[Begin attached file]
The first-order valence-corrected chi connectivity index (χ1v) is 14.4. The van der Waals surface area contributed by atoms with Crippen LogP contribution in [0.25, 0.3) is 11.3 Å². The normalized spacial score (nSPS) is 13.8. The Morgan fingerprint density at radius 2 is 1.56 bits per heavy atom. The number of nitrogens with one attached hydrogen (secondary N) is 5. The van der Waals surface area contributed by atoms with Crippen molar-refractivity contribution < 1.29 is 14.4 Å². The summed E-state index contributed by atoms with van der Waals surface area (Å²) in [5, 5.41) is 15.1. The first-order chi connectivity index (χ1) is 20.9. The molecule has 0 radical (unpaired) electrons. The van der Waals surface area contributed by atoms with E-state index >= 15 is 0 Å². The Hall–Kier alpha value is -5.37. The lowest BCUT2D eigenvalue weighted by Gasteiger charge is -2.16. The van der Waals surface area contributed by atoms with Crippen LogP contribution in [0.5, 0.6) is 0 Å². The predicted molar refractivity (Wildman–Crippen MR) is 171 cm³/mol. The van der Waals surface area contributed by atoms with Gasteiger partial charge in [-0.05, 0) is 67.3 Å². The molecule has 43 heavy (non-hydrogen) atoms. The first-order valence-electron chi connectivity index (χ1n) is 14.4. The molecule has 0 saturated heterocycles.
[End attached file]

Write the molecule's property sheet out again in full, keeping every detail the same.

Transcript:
The first-order valence-corrected chi connectivity index (χ1v) is 14.4. The van der Waals surface area contributed by atoms with Crippen LogP contribution in [0.25, 0.3) is 11.3 Å². The normalized spacial score (nSPS) is 13.8. The Morgan fingerprint density at radius 2 is 1.56 bits per heavy atom. The number of nitrogens with one attached hydrogen (secondary N) is 5. The van der Waals surface area contributed by atoms with Crippen molar-refractivity contribution < 1.29 is 14.4 Å². The summed E-state index contributed by atoms with van der Waals surface area (Å²) in [5, 5.41) is 15.1. The first-order chi connectivity index (χ1) is 20.9. The molecule has 0 radical (unpaired) electrons. The van der Waals surface area contributed by atoms with E-state index >= 15 is 0 Å². The Hall–Kier alpha value is -5.37. The lowest BCUT2D eigenvalue weighted by Gasteiger charge is -2.16. The van der Waals surface area contributed by atoms with Crippen LogP contribution in [0.5, 0.6) is 0 Å². The predicted molar refractivity (Wildman–Crippen MR) is 171 cm³/mol. The van der Waals surface area contributed by atoms with Gasteiger partial charge in [-0.05, 0) is 67.3 Å². The molecule has 43 heavy (non-hydrogen) atoms. The first-order valence-electron chi connectivity index (χ1n) is 14.4. The molecule has 0 saturated heterocycles.